People lease a car for several reasons, and with sticker prices continuously on the rise, it’s a feasible alternative to financing. In fact, leasing can be more appealing for new car shoppers than buying in many circumstances, including:
- You get to drive a new car every time your lease is up
- A manufacturer’s warranty almost always covers the vehicle
- Some lease agreements include free routine maintenance
- You may be able to afford a more expensive and better-equipped car
- Your vehicle will have the latest technology and active safety features
- You don’t have to worry about depreciation or unexpected declines in your car’s value
- You won’t have to concern yourself with selling your vehicle
The Cons of Buying
Buying a car isn’t without its cons. The most significant disadvantage of buying a car is that you have to sell it when it’s time for a new one. Another downfall is financing. You’ll find that most loan payments are higher than those on a lease. For example, in 2020, you would have paid an average lease payment of $460 a month, while the cost to finance a new vehicle was $576.
Buying will cost more of your paycheck each month because your loan balance includes more than just the price of the car. Your payment may also include:
- Dealer documentation costs
- Motor vehicle title and licensing fees
- Sales tax
- Accessory upgrades
- Optional add-ons, like an extended warranty
The Downside of Leasing
With auto leasing, you only pay for depreciation, plus interest and fees. While that sounds like an attractive concept, the practice can end up costing you a bundle if you’ve never done it before. Be aware of the disadvantages of leasing, like:
- You could pay more than a loan with an equally short term because you’ll pay for most of its depreciation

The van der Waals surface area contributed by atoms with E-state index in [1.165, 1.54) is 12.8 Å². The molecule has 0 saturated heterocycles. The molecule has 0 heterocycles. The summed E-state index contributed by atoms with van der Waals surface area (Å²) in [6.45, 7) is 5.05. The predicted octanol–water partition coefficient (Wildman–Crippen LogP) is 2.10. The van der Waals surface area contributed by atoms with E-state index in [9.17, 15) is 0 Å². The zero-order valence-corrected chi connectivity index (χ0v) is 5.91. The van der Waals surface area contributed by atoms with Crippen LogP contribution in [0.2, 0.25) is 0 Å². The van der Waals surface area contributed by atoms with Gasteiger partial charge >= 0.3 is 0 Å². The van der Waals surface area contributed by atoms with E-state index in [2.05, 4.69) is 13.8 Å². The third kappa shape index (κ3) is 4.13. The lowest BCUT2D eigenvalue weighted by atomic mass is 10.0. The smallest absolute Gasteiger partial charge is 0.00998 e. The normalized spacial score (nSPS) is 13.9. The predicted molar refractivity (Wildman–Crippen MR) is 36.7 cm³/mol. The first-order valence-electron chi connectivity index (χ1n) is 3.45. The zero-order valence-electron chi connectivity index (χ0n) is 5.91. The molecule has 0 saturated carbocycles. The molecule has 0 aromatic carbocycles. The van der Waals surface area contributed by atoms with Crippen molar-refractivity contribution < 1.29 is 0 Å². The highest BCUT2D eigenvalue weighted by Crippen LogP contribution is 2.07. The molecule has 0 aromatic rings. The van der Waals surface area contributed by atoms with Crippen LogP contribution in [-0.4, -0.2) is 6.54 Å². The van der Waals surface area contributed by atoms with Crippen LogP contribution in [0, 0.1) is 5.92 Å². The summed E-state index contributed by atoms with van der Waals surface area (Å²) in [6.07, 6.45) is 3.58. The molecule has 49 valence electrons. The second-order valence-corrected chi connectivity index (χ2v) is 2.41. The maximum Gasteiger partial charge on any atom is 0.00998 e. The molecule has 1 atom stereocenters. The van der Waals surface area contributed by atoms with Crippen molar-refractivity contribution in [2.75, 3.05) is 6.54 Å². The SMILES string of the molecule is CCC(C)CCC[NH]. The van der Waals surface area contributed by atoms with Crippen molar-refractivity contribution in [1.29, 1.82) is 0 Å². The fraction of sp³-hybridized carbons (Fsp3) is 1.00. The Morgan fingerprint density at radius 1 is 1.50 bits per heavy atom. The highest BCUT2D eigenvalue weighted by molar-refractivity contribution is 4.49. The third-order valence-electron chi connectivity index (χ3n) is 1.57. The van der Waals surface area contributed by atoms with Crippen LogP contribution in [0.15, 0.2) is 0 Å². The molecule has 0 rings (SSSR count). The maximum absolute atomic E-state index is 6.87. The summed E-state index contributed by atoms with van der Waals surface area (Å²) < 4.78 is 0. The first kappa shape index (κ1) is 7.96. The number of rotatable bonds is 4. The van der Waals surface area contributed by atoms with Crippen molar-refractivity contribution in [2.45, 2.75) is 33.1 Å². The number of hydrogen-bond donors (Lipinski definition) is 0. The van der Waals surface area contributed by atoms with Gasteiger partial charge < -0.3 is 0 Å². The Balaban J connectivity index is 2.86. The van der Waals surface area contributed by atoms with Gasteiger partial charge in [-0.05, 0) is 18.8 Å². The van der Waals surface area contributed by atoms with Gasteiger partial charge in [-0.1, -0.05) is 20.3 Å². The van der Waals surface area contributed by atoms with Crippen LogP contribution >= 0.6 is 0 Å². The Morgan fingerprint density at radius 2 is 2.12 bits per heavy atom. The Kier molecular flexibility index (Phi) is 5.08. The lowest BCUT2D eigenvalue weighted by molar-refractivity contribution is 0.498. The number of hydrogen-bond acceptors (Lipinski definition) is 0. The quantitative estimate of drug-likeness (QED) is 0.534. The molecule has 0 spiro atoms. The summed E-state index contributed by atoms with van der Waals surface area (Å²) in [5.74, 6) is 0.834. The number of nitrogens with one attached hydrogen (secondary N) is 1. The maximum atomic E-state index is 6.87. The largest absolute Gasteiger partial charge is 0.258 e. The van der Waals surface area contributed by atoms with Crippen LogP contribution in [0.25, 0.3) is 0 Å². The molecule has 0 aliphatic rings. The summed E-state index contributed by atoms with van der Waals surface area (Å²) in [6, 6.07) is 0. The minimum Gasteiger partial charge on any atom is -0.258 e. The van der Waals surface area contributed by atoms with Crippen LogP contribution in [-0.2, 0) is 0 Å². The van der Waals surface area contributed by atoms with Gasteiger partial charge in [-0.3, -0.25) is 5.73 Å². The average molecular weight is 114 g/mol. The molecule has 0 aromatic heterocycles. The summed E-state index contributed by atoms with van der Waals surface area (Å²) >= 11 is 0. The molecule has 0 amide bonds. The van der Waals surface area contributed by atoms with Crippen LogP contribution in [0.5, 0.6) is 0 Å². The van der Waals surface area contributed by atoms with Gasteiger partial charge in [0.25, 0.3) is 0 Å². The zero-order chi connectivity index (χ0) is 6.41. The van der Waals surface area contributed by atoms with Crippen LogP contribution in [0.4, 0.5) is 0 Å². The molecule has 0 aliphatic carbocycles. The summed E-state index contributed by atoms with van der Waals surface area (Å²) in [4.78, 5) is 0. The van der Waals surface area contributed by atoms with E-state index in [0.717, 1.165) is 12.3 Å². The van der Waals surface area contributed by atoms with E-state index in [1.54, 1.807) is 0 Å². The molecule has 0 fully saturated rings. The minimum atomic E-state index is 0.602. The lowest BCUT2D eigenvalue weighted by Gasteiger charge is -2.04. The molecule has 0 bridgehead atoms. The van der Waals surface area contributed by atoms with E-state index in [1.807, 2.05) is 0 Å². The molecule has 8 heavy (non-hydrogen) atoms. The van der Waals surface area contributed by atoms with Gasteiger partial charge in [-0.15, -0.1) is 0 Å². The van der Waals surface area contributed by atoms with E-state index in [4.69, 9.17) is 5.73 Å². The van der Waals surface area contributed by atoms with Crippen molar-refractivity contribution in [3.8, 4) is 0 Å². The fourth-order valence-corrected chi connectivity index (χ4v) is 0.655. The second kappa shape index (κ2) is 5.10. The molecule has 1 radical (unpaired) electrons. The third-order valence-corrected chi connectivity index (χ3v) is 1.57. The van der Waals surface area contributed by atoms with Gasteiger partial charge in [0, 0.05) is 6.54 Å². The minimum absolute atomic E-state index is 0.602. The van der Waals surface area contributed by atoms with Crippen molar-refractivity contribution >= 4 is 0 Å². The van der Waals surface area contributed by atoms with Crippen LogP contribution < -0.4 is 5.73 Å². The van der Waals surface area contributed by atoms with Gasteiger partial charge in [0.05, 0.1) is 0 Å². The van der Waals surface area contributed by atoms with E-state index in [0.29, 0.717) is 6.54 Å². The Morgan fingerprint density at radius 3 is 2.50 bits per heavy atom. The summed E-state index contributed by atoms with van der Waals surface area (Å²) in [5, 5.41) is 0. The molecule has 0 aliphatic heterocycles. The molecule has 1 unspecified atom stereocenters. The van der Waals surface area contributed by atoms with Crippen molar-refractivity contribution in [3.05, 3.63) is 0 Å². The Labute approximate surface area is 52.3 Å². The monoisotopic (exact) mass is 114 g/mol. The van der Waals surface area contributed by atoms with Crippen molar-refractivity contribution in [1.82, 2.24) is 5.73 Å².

- You’ll always have a monthly payment if you lease one car after another, and you’ll never pay off your vehicle
- You’ll have to pay a penalty if you exceed your contracted mileage limit, and you won’t get credit for unused miles
- You’ll have to pay excess wear-and-tear charges if you don’t maintain the vehicle in pristine condition
- Early termination fees can cost you thousands of dollars if you decide you don’t like the car or can’t afford the payments — and those costs are due when you return it
- You can’t customize your vehicle because you must return it configured like it was when it left the showroom
- Your contract may stipulate additional insurance coverage on a leased vehicle
- Your contract may require you to pay a fee when you turn in the car at the end of the lease, regardless of mileage or condition
Whether you should lease vs. buy a car is based on several factors, so crunch the numbers. Once you carefully assess your finances and driving habits, you can decide which option is the most cost-effective way to hit the highway with your new set of wheels.
At FIXD, our mission is to make car ownership as simple, easy, and affordable as possible. Our research team utilizes the latest automotive data and insights to create tools and resources that help drivers get peace of mind and save money over the life of their car.